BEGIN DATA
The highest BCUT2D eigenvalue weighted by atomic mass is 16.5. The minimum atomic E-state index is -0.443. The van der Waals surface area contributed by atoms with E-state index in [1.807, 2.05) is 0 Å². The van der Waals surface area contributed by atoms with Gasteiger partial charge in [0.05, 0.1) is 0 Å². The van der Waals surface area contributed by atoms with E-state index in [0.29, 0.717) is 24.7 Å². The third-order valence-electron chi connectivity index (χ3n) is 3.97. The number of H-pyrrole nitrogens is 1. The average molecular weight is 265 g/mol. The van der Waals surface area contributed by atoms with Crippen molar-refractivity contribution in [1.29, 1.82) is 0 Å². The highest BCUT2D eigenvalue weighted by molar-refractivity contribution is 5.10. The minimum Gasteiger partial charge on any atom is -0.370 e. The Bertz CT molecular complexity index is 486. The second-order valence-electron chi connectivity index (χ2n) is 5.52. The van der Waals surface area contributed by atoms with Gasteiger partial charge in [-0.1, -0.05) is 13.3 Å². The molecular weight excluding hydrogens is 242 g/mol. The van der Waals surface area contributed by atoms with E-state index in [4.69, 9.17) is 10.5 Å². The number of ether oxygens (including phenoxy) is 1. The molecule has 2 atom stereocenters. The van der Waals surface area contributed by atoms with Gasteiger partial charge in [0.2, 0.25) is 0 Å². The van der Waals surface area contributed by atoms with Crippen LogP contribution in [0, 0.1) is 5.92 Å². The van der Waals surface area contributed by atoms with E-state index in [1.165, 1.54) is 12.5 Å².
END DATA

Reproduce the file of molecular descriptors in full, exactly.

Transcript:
The highest BCUT2D eigenvalue weighted by atomic mass is 16.5. The minimum atomic E-state index is -0.443. The van der Waals surface area contributed by atoms with E-state index in [1.807, 2.05) is 0 Å². The van der Waals surface area contributed by atoms with Gasteiger partial charge in [0.05, 0.1) is 0 Å². The van der Waals surface area contributed by atoms with E-state index in [0.29, 0.717) is 24.7 Å². The third-order valence-electron chi connectivity index (χ3n) is 3.97. The number of H-pyrrole nitrogens is 1. The average molecular weight is 265 g/mol. The van der Waals surface area contributed by atoms with Crippen molar-refractivity contribution in [1.29, 1.82) is 0 Å². The highest BCUT2D eigenvalue weighted by molar-refractivity contribution is 5.10. The minimum Gasteiger partial charge on any atom is -0.370 e. The Bertz CT molecular complexity index is 486. The second-order valence-electron chi connectivity index (χ2n) is 5.52. The van der Waals surface area contributed by atoms with Gasteiger partial charge in [-0.1, -0.05) is 13.3 Å². The molecular weight excluding hydrogens is 242 g/mol. The van der Waals surface area contributed by atoms with E-state index in [4.69, 9.17) is 10.5 Å². The number of ether oxygens (including phenoxy) is 1. The molecule has 2 atom stereocenters. The van der Waals surface area contributed by atoms with Gasteiger partial charge in [0.2, 0.25) is 0 Å². The van der Waals surface area contributed by atoms with Crippen LogP contribution in [0, 0.1) is 5.92 Å². The van der Waals surface area contributed by atoms with E-state index in [1.165, 1.54) is 12.5 Å².